Block begins by affiliating the holy mountain of Yahweh with Zaphon and Olympus. One of the recurring abominations that brought Israel into exile was her establishment of high places and in Block’s interpretation, editors have made God commit this very act Himself and somehow none of the Jews who accepted Ezekiel as God’s Word noticed that Ezekiel’s God is actually Baal in disguise (not even Christ nor the New Testament authors). Block also finds the river to be unbelievable. John wrote of a similar river, which God will place on the New Earth with supernatural intention (Rev 22:1). These rivers are distinct from those today, which are limited to the laws of nature, but this is not at all a problem when considering the fact that God, who created the laws of nature, is able to do the supernatural. Nor, for that matter, is it a problem for Ezekiel’s topography to be different from ancient Israel. When Creator God comes to rule, He can change the landscape and put a new river in the dessert. Further, Block’s comment that “The emphasis on the twelve tribes itself reverses five centuries of history,” should be grounds for praising God, not doubting His Word. In fact, Ezekiel’s prophecy does not only reverse five centuries of history, but it reverses the entirety of Israel’s history by fulfilling it! If someone doubts Ezekiel because it emphasizes Israel’s role in the future, it is hard to imagine which biblical text he should not doubt. Lest all of these other proofs be insufficient (as they clearly are), Bock brings forth his final evidence against Ezekiel’s inerrancy, specifically that many dimensions are in multiples of five. Why this is so offensive is difficult to discern.
The popular opinion that Ezekiel’s prophecy has been subject to revisions typically leads to serious problems. The editors must have been incompetent to make these mistakes and those who accepted Ezekiel’s authority (including every biblical author since Ezekiel) must have been incompetent if they missed these glaring contradictions, and ultimately God must be less than what the Bible claims He is as He is unable to fulfill His promises. None of these problems occur from an inerrantist view, though, when the inerrantist interprets with a consistent grammatical-historical hermeneutic.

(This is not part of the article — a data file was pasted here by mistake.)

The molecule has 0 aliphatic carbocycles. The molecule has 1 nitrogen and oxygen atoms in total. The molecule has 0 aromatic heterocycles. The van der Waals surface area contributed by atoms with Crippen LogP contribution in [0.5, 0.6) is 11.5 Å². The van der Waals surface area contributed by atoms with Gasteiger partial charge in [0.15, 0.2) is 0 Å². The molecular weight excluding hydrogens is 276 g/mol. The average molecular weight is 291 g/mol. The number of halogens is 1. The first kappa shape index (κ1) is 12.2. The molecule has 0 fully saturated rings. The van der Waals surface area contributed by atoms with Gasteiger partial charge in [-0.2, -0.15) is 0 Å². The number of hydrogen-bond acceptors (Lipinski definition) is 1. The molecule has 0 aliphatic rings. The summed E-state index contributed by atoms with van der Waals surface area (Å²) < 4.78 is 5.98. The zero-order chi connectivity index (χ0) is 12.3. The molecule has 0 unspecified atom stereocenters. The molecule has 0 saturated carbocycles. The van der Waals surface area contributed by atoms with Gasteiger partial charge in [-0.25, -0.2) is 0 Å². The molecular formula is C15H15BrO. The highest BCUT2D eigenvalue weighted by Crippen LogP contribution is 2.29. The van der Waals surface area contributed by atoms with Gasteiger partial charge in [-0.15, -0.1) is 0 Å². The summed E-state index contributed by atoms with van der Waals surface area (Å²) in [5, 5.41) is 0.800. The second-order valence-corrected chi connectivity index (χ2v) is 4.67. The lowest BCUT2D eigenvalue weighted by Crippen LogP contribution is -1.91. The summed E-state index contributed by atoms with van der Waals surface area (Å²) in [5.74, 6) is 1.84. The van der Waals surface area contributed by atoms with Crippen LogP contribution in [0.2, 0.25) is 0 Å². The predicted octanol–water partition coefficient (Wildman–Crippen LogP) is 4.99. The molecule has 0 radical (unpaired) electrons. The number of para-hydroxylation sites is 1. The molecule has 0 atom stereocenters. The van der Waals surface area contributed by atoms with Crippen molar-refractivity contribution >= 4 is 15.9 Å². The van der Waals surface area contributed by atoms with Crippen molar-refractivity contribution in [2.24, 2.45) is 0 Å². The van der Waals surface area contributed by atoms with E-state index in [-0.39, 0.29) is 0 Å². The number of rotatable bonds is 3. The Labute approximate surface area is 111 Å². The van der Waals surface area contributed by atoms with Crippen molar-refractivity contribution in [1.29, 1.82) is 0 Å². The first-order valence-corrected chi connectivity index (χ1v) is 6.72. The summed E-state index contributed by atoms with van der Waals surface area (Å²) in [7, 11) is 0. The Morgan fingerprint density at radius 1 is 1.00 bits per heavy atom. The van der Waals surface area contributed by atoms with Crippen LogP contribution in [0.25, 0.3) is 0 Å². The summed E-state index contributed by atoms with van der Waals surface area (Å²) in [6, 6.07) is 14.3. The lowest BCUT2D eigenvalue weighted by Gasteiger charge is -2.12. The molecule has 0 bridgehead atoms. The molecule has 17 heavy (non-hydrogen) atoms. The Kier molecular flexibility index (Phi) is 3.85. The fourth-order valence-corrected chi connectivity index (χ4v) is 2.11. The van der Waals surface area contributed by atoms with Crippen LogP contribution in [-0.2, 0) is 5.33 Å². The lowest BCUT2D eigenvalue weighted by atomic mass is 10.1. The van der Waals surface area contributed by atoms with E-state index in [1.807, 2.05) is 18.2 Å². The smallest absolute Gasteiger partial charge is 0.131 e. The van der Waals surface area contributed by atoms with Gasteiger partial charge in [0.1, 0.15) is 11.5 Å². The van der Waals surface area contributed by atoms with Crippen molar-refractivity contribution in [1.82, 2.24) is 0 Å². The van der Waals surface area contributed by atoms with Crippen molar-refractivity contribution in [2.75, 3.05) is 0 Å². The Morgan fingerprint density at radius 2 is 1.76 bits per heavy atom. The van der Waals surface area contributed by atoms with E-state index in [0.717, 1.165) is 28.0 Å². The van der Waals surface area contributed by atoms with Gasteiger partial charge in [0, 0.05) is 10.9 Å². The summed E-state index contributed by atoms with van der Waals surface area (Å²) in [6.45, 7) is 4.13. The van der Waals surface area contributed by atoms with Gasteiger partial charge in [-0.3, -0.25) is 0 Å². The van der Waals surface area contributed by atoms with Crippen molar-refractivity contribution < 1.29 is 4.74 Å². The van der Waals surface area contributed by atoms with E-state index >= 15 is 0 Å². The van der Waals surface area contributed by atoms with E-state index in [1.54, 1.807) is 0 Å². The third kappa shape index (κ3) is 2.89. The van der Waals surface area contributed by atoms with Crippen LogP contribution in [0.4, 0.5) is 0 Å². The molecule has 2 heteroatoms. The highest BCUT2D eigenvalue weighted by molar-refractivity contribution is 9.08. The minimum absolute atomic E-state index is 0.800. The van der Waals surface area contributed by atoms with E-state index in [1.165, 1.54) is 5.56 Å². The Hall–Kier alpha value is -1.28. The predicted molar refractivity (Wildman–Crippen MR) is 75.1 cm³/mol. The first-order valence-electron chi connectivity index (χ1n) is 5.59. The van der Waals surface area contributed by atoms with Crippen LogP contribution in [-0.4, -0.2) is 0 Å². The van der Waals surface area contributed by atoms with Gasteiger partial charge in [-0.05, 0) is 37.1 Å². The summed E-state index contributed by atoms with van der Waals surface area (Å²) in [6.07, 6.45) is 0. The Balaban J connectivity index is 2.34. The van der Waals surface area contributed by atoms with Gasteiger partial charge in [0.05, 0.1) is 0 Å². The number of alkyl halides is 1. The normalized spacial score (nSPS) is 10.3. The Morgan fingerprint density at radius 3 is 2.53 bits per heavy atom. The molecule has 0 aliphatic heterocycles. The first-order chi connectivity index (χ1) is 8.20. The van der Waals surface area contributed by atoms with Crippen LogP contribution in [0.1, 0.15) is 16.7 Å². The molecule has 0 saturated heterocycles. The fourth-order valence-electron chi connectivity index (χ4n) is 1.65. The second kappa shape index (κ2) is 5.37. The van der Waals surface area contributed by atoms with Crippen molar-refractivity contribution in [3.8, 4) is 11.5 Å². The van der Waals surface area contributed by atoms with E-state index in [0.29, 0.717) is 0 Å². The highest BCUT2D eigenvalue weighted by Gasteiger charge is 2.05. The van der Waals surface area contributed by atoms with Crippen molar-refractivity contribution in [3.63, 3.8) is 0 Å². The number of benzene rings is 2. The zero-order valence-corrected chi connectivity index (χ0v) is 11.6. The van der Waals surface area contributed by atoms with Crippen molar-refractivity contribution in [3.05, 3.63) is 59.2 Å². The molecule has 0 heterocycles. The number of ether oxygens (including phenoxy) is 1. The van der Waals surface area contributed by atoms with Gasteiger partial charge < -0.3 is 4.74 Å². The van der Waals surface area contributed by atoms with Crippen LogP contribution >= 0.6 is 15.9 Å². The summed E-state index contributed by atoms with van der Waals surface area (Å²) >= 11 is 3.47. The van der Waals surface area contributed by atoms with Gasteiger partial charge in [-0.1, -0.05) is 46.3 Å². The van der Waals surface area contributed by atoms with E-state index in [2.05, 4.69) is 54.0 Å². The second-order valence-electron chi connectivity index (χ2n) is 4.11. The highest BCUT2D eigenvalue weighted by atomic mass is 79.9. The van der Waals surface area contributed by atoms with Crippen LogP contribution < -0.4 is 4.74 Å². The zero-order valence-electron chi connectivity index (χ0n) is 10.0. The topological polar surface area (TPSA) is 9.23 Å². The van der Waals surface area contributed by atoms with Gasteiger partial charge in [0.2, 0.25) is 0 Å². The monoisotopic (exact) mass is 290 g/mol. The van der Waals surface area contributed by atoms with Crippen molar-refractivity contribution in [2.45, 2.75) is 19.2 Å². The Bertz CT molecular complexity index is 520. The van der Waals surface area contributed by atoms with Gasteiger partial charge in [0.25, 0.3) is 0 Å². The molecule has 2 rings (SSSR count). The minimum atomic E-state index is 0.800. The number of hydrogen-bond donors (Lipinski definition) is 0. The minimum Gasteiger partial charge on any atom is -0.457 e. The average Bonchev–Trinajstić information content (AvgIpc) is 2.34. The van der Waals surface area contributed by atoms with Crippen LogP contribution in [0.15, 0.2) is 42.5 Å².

- Savvaitov, Pavel Ivanovich, Pravoslavnoe Uchenie o Sposobye Tolkovanie Svyashchenago Picaniya (St. Petersburg: Tipographii Yakova Treya, 1857), 131. Translation mine.
- The Epistle of Barnabas, ch. 16, “The spiritual temple of God,” available online here (accessed August 9, 2017).
- See David Anderson, “The Soteriological Impact of Augustine’s Change from Premillennialism to Amillennialism: Part One” in The Journal of the Grace Evangelical Society, 15:28 (Spring 2002), pp. 25-36.
- Augustine, City of God, ch. 48 “That Haggai’s Prophecy, in Which He Said that the Glory of the House of God Would Be Greater Than that of the First Had Been, Was Really Fulfilled, Not in the Rebuilding of the Temple, But in the Church of Christ,” available online here (accessed August 9, 2017).
- Jerome, Corpus Christianorum, Series Latina. Turnhout, Belgium: Brepols, 75:629, cited by Kenneth Stevenson and Micahel Glerup, eds. Ancient Christian Commentary on Scripture, vol. XIII Ezekiel, Daniel (Downers Grove, IL: InterVarsity Press, 2008), 140.
- Matthew Henry’s Commentary, Ezek. 43:1-6, available online here, accessed August 9, 2017.
- Temper Longman III and Raymond B. Dillard, An Introduction to the Old Testament 2nd ed., (Grand Rapids: Zondervan, 2006), 366.
- Paul Lee Tan, The Interpretation of Prophecy, (Bible Communications Inc., 2010), 89-91.
- Walther Eichrodt, Ezekiel: A Commentary, (Philadelphia: The Westminster Press, 1970), 546.
- Ibid., 546-547.
- Ibid., 530. Emphasis mine.
- Keith W. Carley, The Book of the Prophet Ezekiel, (London: Cambridge University Press, 1974), 290-92.
- Solomon Fisch, Soncino Books of the Bible: Ezekiel, second impression, A. Cohen, general editor, (London: Soncino Press: 1960), Ezek 43:13-17.
- See Rabbi Fisch’s commentary on Ezek 43:11, in which he cites the medieval Rabbi Kimchi, as well as his notes on the land promises in Ezek 45.
- Wolf Gunther Plaut, The Torah: A Modern Commentary, (New York: The Union of American Hebrew Congregations, 1981), xxi.
- Daniel I. Block, The book of Ezekiel: Chapters 25-48, (Grand Rapids: William B. Eerdmans Publishing Company, 1998), 501-502.